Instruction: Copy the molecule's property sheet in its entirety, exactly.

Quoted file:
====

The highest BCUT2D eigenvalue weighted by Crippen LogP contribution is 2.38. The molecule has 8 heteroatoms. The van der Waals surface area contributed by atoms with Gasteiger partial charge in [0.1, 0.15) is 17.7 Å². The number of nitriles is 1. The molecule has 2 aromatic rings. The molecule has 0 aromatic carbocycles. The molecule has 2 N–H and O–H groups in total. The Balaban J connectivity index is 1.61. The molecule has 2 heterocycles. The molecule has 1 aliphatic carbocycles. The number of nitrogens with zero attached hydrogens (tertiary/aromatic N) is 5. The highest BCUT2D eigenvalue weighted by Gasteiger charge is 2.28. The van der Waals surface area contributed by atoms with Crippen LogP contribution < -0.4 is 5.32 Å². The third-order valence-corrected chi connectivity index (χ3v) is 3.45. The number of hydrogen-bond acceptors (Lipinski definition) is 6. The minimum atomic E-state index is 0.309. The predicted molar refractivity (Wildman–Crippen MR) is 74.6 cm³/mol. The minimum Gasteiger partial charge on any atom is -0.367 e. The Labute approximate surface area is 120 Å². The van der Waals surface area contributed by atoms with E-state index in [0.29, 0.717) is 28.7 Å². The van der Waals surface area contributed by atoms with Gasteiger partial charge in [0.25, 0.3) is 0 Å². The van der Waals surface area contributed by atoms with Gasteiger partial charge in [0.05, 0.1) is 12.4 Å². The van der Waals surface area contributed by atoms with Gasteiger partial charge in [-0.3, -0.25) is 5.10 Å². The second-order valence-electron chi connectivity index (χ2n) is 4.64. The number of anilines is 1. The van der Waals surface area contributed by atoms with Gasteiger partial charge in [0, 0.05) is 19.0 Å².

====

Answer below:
The highest BCUT2D eigenvalue weighted by Crippen LogP contribution is 2.38. The molecule has 8 heteroatoms. The van der Waals surface area contributed by atoms with Gasteiger partial charge in [0.1, 0.15) is 17.7 Å². The number of nitriles is 1. The molecule has 2 aromatic rings. The molecule has 0 aromatic carbocycles. The molecule has 2 N–H and O–H groups in total. The Balaban J connectivity index is 1.61. The molecule has 2 heterocycles. The molecule has 1 aliphatic carbocycles. The number of nitrogens with zero attached hydrogens (tertiary/aromatic N) is 5. The highest BCUT2D eigenvalue weighted by Gasteiger charge is 2.28. The van der Waals surface area contributed by atoms with Crippen LogP contribution < -0.4 is 5.32 Å². The third-order valence-corrected chi connectivity index (χ3v) is 3.45. The number of hydrogen-bond acceptors (Lipinski definition) is 6. The minimum atomic E-state index is 0.309. The predicted molar refractivity (Wildman–Crippen MR) is 74.6 cm³/mol. The minimum Gasteiger partial charge on any atom is -0.367 e. The Labute approximate surface area is 120 Å². The van der Waals surface area contributed by atoms with E-state index in [0.29, 0.717) is 28.7 Å². The van der Waals surface area contributed by atoms with Gasteiger partial charge in [0.25, 0.3) is 0 Å². The van der Waals surface area contributed by atoms with Gasteiger partial charge in [0.05, 0.1) is 12.4 Å². The van der Waals surface area contributed by atoms with Gasteiger partial charge in [-0.3, -0.25) is 5.10 Å². The second-order valence-electron chi connectivity index (χ2n) is 4.64. The number of anilines is 1. The van der Waals surface area contributed by atoms with Gasteiger partial charge in [0, 0.05) is 19.0 Å².